I remember the first time I was broken up with. My heart actually hurt, and my appetite subsided for months. I was on the “breakup diet.”
That physical weakness lasted me through the winter, as I hopelessly tried to figure out what it was about me, or what I had done to be broken up with.
As spring came around and my feelings for the past summer's fling dissipated, my physical health slowly improved. The heart pain I had experienced when my “ex” would pass me in the hallways was now just a small pang in my stomach.
I was actually finishing my school lunches and enjoying the warm chocolate chip cookies the lunch ladies made special every day. I returned to a healthy weight, my skin had its glow back and I felt physically stronger overall.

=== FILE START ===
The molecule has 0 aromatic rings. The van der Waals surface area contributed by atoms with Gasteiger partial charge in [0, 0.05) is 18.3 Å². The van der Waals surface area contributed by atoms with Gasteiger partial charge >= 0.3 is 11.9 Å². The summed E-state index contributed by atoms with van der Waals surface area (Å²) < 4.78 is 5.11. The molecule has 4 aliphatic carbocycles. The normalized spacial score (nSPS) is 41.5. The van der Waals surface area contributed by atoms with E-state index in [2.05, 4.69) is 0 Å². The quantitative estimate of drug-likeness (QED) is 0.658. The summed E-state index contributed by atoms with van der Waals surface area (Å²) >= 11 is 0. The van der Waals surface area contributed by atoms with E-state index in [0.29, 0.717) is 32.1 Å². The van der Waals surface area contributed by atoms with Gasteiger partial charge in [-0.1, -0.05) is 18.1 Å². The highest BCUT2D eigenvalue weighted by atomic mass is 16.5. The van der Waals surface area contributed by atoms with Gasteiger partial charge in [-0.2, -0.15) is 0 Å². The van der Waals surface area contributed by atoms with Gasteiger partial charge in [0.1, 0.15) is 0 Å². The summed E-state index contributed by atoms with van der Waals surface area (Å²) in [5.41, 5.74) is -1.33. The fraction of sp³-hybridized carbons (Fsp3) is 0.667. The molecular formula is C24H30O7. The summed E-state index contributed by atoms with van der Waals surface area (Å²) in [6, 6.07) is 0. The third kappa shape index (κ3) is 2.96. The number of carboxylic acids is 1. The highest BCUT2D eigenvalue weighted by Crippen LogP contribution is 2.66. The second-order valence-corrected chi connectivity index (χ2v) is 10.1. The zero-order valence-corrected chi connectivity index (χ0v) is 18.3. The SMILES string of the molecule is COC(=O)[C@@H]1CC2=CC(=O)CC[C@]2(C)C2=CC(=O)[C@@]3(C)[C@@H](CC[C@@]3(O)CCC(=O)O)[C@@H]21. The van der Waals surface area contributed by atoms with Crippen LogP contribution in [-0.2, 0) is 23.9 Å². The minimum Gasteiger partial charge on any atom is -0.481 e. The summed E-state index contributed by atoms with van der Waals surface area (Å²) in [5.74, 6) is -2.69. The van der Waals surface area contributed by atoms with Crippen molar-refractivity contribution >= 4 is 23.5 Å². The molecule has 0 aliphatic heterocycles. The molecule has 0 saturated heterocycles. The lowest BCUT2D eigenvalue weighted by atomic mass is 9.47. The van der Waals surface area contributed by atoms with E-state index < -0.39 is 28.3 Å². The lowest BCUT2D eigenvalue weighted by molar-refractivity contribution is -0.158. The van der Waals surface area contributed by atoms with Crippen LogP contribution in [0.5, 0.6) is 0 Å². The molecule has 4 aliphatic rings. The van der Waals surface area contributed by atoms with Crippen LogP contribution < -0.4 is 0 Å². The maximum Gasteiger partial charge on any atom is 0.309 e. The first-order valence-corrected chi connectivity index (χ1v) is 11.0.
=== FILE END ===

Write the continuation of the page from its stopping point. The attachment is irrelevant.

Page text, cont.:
Whether it's a breakup, a divorce, a death in a family or even something positive, like a promotion at work, new situations can cause a number of stresses on our health. When we emotionally identify a situation as a “threat” or something “different” than our day-to-day lives, our body has a variety of responses to that stress.
According to psychological research, there are six universal human emotions: happiness, sadness, surprise, anger, fear and disgust. Each of these emotions elicit an array of different physical responses in our bodies.
Our minds and bodies really are more connected than most of us think. In stressful situations, it's important to understand this connection so we can recognize those physical reactions when they happen and respond to them in a healthy way.
To learn more about the interconnectivity of our minds and bodies, and for a more in-depth look at how each of the six universal emotions physically affect us, watch the video above.